DETROIT, May 28 (Reuters) - Some Detroit retirees were sent erroneous ballots this month for voting on the city’s plan to deal with $18 billion of debt, including public pensions and exiting bankruptcy, attorneys disclosed in federal court on Wednesday.
About 2,000 of the ballots sent to members of the city’s general retirement system contained errors, lawyers said.
Carole Neville, an attorney representing a court-appointed committee for Detroit retirees, said new ballots needed to go out to these retirees as soon as possible.
The news appeared to rattle Judge Steven Rhodes, who has set a brisk schedule for Detroit’s municipal bankruptcy - the biggest in U.S. history - which was filed in July 2013. He demanded to know by Friday who was responsible for the ballot mess.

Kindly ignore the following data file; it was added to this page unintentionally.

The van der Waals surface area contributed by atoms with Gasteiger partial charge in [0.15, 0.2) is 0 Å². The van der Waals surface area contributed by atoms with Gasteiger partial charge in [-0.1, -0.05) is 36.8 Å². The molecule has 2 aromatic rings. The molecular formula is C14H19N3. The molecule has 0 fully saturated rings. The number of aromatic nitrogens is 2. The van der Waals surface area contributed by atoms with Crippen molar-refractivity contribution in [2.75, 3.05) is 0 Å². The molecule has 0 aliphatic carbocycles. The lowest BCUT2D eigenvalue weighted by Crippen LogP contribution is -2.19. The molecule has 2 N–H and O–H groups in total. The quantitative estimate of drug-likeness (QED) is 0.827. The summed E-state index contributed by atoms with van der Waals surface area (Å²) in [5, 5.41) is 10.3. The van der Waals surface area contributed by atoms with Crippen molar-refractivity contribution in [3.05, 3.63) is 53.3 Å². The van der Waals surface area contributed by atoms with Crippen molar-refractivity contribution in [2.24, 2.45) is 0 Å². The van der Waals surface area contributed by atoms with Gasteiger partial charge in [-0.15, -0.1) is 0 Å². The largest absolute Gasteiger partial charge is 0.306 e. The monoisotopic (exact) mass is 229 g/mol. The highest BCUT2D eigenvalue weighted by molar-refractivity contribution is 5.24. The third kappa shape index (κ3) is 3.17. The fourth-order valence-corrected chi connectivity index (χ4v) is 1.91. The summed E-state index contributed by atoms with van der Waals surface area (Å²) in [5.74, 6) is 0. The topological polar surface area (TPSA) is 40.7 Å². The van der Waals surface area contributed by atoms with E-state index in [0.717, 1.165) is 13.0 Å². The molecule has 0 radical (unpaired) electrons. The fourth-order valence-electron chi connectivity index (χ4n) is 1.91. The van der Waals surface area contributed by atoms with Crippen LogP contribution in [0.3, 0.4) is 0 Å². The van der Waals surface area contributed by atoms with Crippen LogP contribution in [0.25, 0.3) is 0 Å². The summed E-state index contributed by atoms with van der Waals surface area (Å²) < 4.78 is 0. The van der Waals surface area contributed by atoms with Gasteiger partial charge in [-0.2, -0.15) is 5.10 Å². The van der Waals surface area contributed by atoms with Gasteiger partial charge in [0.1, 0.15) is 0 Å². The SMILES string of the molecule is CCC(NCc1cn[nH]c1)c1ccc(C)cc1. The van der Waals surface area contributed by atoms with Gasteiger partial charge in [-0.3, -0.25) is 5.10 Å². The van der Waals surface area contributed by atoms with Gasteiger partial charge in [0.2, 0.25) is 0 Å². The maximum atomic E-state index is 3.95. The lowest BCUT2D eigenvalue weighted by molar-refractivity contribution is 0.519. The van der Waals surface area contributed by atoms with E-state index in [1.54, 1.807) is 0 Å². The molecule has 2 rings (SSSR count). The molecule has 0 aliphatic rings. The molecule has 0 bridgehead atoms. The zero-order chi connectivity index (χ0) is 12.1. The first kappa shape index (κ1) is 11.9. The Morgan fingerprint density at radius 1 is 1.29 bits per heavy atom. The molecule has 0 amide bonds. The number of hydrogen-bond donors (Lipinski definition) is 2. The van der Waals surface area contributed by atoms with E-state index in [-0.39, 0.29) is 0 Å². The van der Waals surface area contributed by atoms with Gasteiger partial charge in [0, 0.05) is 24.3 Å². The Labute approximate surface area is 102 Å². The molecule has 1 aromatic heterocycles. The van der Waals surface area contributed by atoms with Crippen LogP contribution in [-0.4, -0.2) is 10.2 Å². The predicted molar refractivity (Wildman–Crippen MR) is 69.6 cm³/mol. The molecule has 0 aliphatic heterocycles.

Thousands of Detroit creditors must vote and return their ballots by July 11.
It was unclear if the ballot mix-up and another problem that was discussed earlier in the court hearing would push back the start of a July 24 hearing to determine if Detroit’s debt adjustment plan is fair and feasible.
Martha Kopacz, a senior managing director at Phoenix Management Services, who in April was selected by Rhodes as the court’s expert witness to determine if the city’s debt adjustment plan was feasible, needs another week or two to complete her work, her attorney told Rhodes at Wednesday’s hearing.
Stephen Lerner, an attorney at Squire Sanders, sent the judge a letter last week that said Kopacz has not received sufficient documentation from the city to render an opinion on the plan’s feasibility by June 24, a month before the scheduled hearing.
Rhodes set a telephone conference for Monday with lawyers for the city and Kopacz. (Reporting by Cherie Curry in Detroit, additional reporting by Karen Pierog in Chicago, editing by G Crosse)